would also recommend a 15-foot sinking tip line, and I would have loved to have had a seven-wt. switch rod. It is so much easier to reach across the river with a spey cast. I’d line it with a scandi head and bring an array of tips. No need to worry about flies; Bobby had plenty of them, although I would have liked to have tried some really big baitfish imitations.
The mahseer are really, really, really, spooky. Your first cast is your best chance. The very clear water compounded the situation. We fished wooly buggers, nymphs, and dries, getting fish on all of them. I wish I had brought some fluorocarbon in -1x, 0x, and 1x. I landed three to four fish
a day and missed as many each day. The most exciting fishing was with a “cherry bomb,” a one-inch ball of red fuzz that was a surface imitation of a local fruit that would fall from the trees and fl oat down the river. When we hit the right sections of the river, the fish went crazy for the fruit.
Most of my fish were on the small size, a couple of kilos at most, but they were incredibly powerful fighters. Mahseer have the reputation of being the hardest-fighting freshwater fish known. I had a big one, but the tippet snapped almost immediately. According to Bobby, the larger fish are about 15 to 20 pounds. Looking down on the river from the banks above, I saw a number of really nice fish.
We floated three different sections of the river, passing by villages as we went along. There were tribesmen using local baskets to fish for minnows, as well as kids snorkeling with their homemade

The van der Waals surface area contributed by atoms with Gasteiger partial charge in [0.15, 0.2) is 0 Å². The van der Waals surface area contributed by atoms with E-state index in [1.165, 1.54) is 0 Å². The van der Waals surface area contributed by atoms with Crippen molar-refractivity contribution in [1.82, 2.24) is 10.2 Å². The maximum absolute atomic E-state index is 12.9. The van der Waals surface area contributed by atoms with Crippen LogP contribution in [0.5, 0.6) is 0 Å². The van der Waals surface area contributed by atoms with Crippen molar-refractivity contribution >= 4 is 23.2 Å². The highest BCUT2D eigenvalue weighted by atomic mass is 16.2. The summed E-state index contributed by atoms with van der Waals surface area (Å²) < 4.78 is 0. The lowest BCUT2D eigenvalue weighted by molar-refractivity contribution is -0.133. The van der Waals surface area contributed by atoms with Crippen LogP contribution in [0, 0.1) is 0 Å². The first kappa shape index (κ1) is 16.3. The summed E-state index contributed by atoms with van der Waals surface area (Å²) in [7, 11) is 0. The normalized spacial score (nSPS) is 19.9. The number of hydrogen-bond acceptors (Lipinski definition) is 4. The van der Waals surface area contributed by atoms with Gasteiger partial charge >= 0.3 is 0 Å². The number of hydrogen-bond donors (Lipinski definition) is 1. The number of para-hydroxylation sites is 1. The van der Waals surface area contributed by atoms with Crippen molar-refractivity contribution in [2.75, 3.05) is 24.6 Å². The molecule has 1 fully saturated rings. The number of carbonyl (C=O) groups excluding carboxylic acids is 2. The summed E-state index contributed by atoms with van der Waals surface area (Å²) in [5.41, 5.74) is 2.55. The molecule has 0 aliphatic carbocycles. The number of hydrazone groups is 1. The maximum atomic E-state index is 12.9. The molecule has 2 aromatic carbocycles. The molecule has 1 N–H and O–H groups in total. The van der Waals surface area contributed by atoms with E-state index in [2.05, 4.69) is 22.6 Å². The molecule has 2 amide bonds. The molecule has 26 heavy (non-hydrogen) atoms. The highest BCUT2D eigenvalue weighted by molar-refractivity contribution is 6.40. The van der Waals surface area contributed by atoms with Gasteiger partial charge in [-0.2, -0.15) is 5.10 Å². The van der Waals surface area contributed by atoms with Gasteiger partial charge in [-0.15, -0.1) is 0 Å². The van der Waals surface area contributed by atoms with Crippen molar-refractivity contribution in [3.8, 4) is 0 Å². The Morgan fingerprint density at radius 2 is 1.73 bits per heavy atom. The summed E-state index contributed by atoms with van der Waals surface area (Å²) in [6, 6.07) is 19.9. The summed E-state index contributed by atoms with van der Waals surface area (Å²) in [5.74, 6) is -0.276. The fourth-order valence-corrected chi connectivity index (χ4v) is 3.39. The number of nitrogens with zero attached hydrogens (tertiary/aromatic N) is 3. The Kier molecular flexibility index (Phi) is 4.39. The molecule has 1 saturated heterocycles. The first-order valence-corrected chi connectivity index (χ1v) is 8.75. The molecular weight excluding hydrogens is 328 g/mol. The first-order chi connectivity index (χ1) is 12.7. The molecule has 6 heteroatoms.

spear guns. Given how spooky the fish were, I’d guess they didn’t get many.
There is a great conservation story that made this fishery a stunning destination for fly fishers. About 10 to 15 years ago, river protection zones were established via a joint effort of NGOs, church groups, and the local Karen villagers. Sparse fish populations in rivers subject to massive flooding in the monsoon season placed some species at severe risk. By establishing the equivalent of “marine reserves” at regular intervals throughout the river systems, the overall fish stocks have greatly increased. The river systems are effectively restocked when populations are redistributed in major flood events. As the monsoon season fades away and the rivers clear, the fish numbers have always remained extremely high within the designated protection zones. Even when rivers are running thick with mud and logs, the mahseer have the ability to survive and hold their positions.
At present, nine miles of the 42-milelong Mae Ngao River are designated as protection zones, where only catch-and-release fishing is allowed. There were signs along the river noting a 5,000 baht ($150 fine) for violations. Adam and Bobby are also working to establish fishponds in each of the nine villages along the river so that the villagers can access the fish without harming the river. One has to admire the dedication of the villagers to their river, as the protection zones mean
that many villagers have to travel some distance to fish rather than fishing right outside their door as they did in the past.
If you’d like a truly authentic village experience, an opportunity to take oodles of pictures of hill tribe culture, to fish in unexplored and unspoiled waters, and to add a few life-list fish to your records, I’d highly recommend this trip. The fee was about $450 a day, plus about $100 each
way for the transfer to Mae Sariang. We paid the village chief about $7 per night for the accommodations.
You can book the trip through Adam at Chiang Mai Fly Fishing, www.cmflyfishing.com. His company owns the fishing rights to the various rivers and has contracted with Bobby as his exclusive guiding partner.—Lee Ann Ross